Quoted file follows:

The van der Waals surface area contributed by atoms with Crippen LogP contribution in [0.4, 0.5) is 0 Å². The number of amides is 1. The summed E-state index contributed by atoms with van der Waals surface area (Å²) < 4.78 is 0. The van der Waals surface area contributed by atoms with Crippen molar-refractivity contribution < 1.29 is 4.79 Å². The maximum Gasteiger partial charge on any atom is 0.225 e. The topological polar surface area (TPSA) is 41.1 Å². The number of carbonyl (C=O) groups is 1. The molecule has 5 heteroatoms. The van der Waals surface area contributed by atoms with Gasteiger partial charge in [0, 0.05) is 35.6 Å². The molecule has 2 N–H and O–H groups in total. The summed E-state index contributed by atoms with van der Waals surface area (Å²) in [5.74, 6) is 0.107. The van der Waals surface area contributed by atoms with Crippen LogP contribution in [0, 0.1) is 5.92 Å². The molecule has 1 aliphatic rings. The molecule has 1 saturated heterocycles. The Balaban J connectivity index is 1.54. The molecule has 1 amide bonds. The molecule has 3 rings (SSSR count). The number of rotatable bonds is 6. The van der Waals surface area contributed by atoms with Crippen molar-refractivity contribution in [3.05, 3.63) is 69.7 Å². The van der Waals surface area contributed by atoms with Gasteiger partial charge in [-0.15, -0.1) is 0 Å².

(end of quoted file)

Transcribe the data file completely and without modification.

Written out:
The van der Waals surface area contributed by atoms with Crippen LogP contribution in [0.4, 0.5) is 0 Å². The number of amides is 1. The summed E-state index contributed by atoms with van der Waals surface area (Å²) < 4.78 is 0. The van der Waals surface area contributed by atoms with Crippen molar-refractivity contribution < 1.29 is 4.79 Å². The maximum Gasteiger partial charge on any atom is 0.225 e. The topological polar surface area (TPSA) is 41.1 Å². The number of carbonyl (C=O) groups is 1. The molecule has 5 heteroatoms. The van der Waals surface area contributed by atoms with Gasteiger partial charge in [0, 0.05) is 35.6 Å². The molecule has 2 N–H and O–H groups in total. The summed E-state index contributed by atoms with van der Waals surface area (Å²) in [5.74, 6) is 0.107. The van der Waals surface area contributed by atoms with Crippen LogP contribution in [0, 0.1) is 5.92 Å². The molecule has 1 aliphatic rings. The molecule has 1 saturated heterocycles. The Balaban J connectivity index is 1.54. The molecule has 1 amide bonds. The molecule has 3 rings (SSSR count). The number of rotatable bonds is 6. The van der Waals surface area contributed by atoms with Crippen molar-refractivity contribution in [3.05, 3.63) is 69.7 Å². The van der Waals surface area contributed by atoms with Gasteiger partial charge in [-0.15, -0.1) is 0 Å².